CSY 44 Specifications:
* LOA: 440" (13.4 m.)
* LWL: 364" (11.1 m.)
* Beam: 134" (4.1 m.)
* Draft (deep): 66" (2.0 m.)
* Draft (shoal): 411" (1.5 m.)
* Ballast (deep): 12,000 lbs. (5,443 kgs.)
* Ballast (shoal): 10,000 lbs. (4,536 kgs.)
* Disp (deep): 33,000 lbs. (14,969 kgs.)
* Disp (shoal): 31,000 lbs. (14,062 kgs.)
* Sail area: (100%) 906 sq.ft. (84.2 sq.m.)
* Mast above water: 550" (16.8 m.)
* Ballast/Disp: .32 (shoal), .36 (deep)
* Disp/Length: 288 (shoal), 307 (deep)
* SA/Disp: 14.7 (shoal), 14.1 (deep)
* Fuel: 100 gal. (379 ltr.)
* Water: 400 gal. (1,514 ltr.)
* Holding: retrofit
* Auxiliary: Perkins 4-154 diesel
* Cabin headroom: 67" (2.0 m.)
* Designers: Frank Hamlin, Peter Schmitt
The CSY 44 evolved from a desire to build a better charter boat, hard to break, easy to care for, more livable at anchor and more responsive under sail. The result didnt look anything like the thoroughbreds dominating Antigua Race Week today. Instead, a retro look, starting with the clipper bow and molded-in trailboards, caused many to assume that this might be just another full-keel anachronism dependent on the enhanced trade winds of the Caribbean for any measure of sailing ability. Charterers and new-boat owners were pleasantly surprised.
The CSY 44 turned out to be a ruggedly built mid-cockpit cutter also available in a pilothouse version. The hefty lay-up schedule, moderate sail area and full sections made it as appealing to cruising traditionalists as it was to the charter fleet. Her bulletproof rub rail and a keel and ballast arrangement designed to handle a grounding piqued the interest of many cruisers. The fact that the vessel could be purchased in kit form or as a ready-to-cruise package further widened its appeal.
The CSY 44s clipper bow, raised deck aft and relatively high freeboard do give her a distinctive look. The smooth curve of the cove band and boot stripe work together to offset the freeboard astern and thus lower the profile of this big, broad-transomed boat. Making a boat spacious below results in some extra windage and water-dragging girth, but in this case the end justifies the means, especially if you want to stow a lot of gear.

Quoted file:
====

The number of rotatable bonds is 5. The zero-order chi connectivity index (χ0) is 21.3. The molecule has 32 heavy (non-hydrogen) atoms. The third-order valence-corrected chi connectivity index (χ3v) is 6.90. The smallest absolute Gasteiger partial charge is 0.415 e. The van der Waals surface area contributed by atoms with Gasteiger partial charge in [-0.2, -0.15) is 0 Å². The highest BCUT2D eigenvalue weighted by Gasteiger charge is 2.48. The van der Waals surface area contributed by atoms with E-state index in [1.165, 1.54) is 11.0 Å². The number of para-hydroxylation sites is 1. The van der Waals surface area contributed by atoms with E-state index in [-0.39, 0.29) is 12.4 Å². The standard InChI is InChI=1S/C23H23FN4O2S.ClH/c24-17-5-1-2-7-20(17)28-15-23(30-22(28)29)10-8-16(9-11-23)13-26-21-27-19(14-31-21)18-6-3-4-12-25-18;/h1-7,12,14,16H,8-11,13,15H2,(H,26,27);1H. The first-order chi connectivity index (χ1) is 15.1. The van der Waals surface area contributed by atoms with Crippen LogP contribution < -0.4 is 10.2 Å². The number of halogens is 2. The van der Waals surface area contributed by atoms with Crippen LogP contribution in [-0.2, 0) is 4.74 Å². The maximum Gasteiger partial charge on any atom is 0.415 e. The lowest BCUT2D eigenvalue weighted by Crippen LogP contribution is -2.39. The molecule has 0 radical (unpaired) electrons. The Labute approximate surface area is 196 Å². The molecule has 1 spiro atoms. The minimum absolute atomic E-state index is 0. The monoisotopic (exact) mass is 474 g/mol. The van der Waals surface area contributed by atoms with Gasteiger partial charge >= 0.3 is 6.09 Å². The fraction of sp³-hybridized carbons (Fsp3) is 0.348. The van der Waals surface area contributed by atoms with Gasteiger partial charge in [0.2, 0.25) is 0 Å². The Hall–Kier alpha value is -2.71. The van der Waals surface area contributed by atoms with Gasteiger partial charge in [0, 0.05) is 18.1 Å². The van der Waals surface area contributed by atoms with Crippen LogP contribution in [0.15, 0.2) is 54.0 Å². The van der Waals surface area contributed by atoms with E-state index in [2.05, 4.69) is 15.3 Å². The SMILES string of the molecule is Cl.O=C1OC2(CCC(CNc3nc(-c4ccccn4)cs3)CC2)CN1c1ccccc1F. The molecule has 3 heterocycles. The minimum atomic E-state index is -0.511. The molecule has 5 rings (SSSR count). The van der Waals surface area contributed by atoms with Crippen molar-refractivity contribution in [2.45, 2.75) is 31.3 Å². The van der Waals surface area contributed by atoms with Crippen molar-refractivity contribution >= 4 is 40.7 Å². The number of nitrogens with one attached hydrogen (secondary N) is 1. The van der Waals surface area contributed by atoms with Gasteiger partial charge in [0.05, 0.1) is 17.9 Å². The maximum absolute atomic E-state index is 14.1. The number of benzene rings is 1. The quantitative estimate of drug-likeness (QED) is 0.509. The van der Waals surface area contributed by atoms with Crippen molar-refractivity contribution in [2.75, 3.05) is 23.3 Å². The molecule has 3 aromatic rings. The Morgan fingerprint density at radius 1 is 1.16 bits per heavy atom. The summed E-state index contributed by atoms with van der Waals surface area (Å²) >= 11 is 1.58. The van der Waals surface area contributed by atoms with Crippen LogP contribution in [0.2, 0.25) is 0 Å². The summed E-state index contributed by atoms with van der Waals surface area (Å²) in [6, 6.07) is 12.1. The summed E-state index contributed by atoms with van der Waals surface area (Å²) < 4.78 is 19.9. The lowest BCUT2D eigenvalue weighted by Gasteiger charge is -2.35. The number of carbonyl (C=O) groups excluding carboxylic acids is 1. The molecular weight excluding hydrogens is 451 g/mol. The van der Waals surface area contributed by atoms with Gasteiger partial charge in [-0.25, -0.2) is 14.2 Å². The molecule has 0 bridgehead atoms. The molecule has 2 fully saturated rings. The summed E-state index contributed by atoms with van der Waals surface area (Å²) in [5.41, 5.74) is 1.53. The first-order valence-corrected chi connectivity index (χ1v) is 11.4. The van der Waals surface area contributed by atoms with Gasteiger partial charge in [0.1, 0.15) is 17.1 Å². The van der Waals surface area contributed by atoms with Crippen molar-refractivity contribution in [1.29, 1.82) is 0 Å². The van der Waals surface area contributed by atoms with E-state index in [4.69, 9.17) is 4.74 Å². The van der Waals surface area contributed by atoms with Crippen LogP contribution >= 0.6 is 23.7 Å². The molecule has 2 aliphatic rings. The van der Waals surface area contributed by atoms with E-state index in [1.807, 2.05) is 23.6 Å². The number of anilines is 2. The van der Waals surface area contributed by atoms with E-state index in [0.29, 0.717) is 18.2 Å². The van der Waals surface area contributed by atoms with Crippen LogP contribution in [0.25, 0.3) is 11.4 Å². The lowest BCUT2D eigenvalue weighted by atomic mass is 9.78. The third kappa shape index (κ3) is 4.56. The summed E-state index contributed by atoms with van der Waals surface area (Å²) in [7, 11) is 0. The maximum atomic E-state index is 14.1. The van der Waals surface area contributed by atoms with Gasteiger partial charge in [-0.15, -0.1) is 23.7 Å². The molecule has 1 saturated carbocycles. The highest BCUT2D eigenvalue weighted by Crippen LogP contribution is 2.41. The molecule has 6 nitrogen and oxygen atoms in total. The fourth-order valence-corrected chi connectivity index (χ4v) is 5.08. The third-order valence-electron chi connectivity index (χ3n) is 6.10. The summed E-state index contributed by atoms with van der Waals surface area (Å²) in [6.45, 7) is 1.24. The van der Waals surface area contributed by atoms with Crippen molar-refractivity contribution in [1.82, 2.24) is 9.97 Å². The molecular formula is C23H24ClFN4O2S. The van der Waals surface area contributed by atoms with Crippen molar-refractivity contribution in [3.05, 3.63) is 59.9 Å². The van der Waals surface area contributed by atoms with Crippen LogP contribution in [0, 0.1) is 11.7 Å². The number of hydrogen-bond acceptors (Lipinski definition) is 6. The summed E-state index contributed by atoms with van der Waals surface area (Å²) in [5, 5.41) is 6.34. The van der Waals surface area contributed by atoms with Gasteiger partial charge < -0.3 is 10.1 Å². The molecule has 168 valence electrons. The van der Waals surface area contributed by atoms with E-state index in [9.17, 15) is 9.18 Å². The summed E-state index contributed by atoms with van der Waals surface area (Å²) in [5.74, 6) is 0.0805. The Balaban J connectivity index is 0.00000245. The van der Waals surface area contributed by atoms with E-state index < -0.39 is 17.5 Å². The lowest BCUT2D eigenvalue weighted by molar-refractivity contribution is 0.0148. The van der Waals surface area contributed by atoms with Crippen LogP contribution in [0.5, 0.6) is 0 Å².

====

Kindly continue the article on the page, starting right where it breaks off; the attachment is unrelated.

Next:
On one hand, the designers set out to create a big boat with lots of room below, plenty of waterline length and a good amount of volume for tankage, storage and headroom. On the other hand, tank testing helped make the hull form as efficient as possible. The underbody, characterized by a cut-away forefoot, longish keel and skeg-hung rudder, affords plenty of directional stability and performs reasonably well under sail on and off the wind.
The boat comes in either a shoal- (4 draft) or deep-keel (6 draft) version. Long-distance passage makers would probably be better off with the deep-draft version, because the shoal option is virtually the same, with the bottom two feet and 2,000 pounds of ballast keel lopped off, reducing significantly the vesselÕs ultimate righting moment. The shoal-draft model, however, would be a great coastal passage maker, particularly adapted to the Bahamas, Florida Keys and ICW.
The no-nonsense single-spreader cutter rig is well supported by 1x19 wire attached to formidable chain plates. The main is less than 400 square feet and is easy to reef; its long foot makes it a strong driver on and off the wind. The overlapping jib topsail can be roller furled and tips in at just under 500 square feet. It is a high-cut sail, providing good visibility to leeward yet substantial power. Typical of all traditional cutters, the unsung hero of this sailplan is the 200-square-foot inner forestaysail flown from a self-tending club-foot boom.
The Standard Perkins 4-154 has proven a reliable power plant for the prop and a big alternator and/or refrigerator compressor. Capacities of 400 gallons for water and 100 gallons for fuel were an intelligent balance for tropical tradewind cruising where the breeze is constant and water difficult to come by.
Interesting factory options included less water tankage and the addition of an Onan diesel generator, watermaker and air conditioner. Twenty-year-old boats equipped with these original components should be surveyed carefully in order to discern if there is any life left in them, if they have been upgraded, and if not, how costly it would be to do so. Gear such as solid bronze ports, a Paul Luke stove, a tinned wire harness and Edson rack-and-pinion steering are indicators of a boat thats built to last.
Anybody looking for a rugged, well built, comfortable cruising boat, one decidedly worth renovating, should take a close look at the CSY 44. Hulls that have been ridden hard and put away wet in the charter trade are bargain priced at around $80,000 - $95,000, and they represent a good buy for the handy do-it-yourselfer. A pampered, professionally maintained version that is well equipped and pretty much ready to go, may be priced around $95,000 - $110,000.